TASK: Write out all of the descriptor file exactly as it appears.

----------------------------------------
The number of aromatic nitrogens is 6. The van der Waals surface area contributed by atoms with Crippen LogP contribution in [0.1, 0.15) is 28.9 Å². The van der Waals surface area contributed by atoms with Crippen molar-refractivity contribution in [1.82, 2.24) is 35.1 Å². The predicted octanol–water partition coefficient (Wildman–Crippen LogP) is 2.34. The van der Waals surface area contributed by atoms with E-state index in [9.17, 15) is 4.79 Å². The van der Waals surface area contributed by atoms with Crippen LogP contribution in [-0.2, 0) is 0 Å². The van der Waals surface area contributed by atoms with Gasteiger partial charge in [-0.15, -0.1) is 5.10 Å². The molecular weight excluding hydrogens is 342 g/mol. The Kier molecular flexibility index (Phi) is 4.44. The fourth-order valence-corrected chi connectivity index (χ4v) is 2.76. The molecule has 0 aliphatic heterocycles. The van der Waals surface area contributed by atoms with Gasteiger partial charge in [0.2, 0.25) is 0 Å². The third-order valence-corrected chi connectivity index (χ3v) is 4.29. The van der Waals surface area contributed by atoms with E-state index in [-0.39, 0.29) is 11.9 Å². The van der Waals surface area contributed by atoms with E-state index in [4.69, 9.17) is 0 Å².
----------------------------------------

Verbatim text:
The number of aromatic nitrogens is 6. The van der Waals surface area contributed by atoms with Crippen LogP contribution in [0.1, 0.15) is 28.9 Å². The van der Waals surface area contributed by atoms with Crippen molar-refractivity contribution in [1.82, 2.24) is 35.1 Å². The predicted octanol–water partition coefficient (Wildman–Crippen LogP) is 2.34. The van der Waals surface area contributed by atoms with E-state index in [9.17, 15) is 4.79 Å². The van der Waals surface area contributed by atoms with Crippen LogP contribution in [-0.2, 0) is 0 Å². The van der Waals surface area contributed by atoms with Gasteiger partial charge in [-0.15, -0.1) is 5.10 Å². The molecular weight excluding hydrogens is 342 g/mol. The Kier molecular flexibility index (Phi) is 4.44. The fourth-order valence-corrected chi connectivity index (χ4v) is 2.76. The molecule has 0 aliphatic heterocycles. The van der Waals surface area contributed by atoms with Gasteiger partial charge in [0.2, 0.25) is 0 Å². The third-order valence-corrected chi connectivity index (χ3v) is 4.29. The van der Waals surface area contributed by atoms with E-state index in [-0.39, 0.29) is 11.9 Å². The van der Waals surface area contributed by atoms with E-state index in [4.69, 9.17) is 0 Å².